EVENT: The Hazara and Shi’a of Afghanistan
Wednesday, October 20
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The Shia and Hazara communities in Afghanistan are regularly subjected to targeted killings, violence, and persecution based on their identity as a religious or ethnic minority. In the past 20 years, Hazaras have faced kidnappings, indiscriminate attacks on their schools and hospitals, and targeted bombings of Shia religous and cultural centers by both the Taliban and ISIS. Hazaras faced a genocide under the first Taliban regime from 1995 to 2001; and now with the Taliban back in power, these atrocities will continue to worsen.
This event intends to raise much needed awareness of the plight of the Hazara and Shia communities and to discuss solutions and efforts that allies in the international community should take to protect these vulnerable communities from further persecution under the Taliban.
Afghan Diaspora for Equality and Progress (ADEP)
Afghans For A Better Tomorrow
American Muslim Bar Association (AMBA)
Shia Racial Justice Coalition
Justice For Muslims Collective
‘Reducing Middle East tensions potentially lessens sectarianism and opens doors for women
Two separate developments involving improved relations between Sunni and Shiite Muslims and women’s sporting rights demonstrate major shifts in how rivalry for leadership of the Muslim world and competition to define Islam in the 21st century is playing out in a world in which Middle Eastern states can no longer depend on the United States coming to their defence.’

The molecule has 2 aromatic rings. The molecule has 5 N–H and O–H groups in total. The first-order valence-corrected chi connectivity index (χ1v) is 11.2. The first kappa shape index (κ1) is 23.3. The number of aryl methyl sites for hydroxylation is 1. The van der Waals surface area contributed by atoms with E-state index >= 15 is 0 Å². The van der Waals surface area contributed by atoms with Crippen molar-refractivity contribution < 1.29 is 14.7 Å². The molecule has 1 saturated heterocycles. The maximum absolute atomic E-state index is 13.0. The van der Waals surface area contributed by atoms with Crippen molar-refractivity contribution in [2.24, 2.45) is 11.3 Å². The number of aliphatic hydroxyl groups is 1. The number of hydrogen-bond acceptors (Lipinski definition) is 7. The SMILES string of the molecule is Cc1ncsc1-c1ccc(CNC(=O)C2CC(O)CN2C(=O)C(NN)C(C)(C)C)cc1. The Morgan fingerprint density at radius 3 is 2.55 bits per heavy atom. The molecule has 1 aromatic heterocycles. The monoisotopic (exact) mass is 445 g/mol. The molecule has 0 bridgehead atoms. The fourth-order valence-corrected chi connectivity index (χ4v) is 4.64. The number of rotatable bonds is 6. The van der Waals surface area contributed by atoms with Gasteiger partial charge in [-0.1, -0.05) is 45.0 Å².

James M Dorsey
9 October 2021
KABUL, Oct 8 (Reuters) – A blast tore through a mosque in Afghanistan’s northeastern Kunduz province on Friday, killing and wounding many people, Taliban officials said.
Video footage showed bodies surrounded by debris inside the mosque that is used by people from the minority Shi’ite Muslim community.
See also alJazeera.
The Project on Shi`ism & Global Affairs
How are the Afghan Shia responding to the return of the Taliban? The target of Taliban violence and sectarian enmity in the 1990s, Shi’i communities confront an uncertain future. This talk will survey the evolution of the Shi’i landscape in Afghanistan since 2001 and examine how various actors are trying to adapt to the new Taliban order today.
Speaker: Robert D. Crews, Professor of History, Stanford University Department of History
Moderator: Payam Mohseni, Director of the Project on Shi’ism and Global Affairs, Harvard University.
For more information and to register, click here.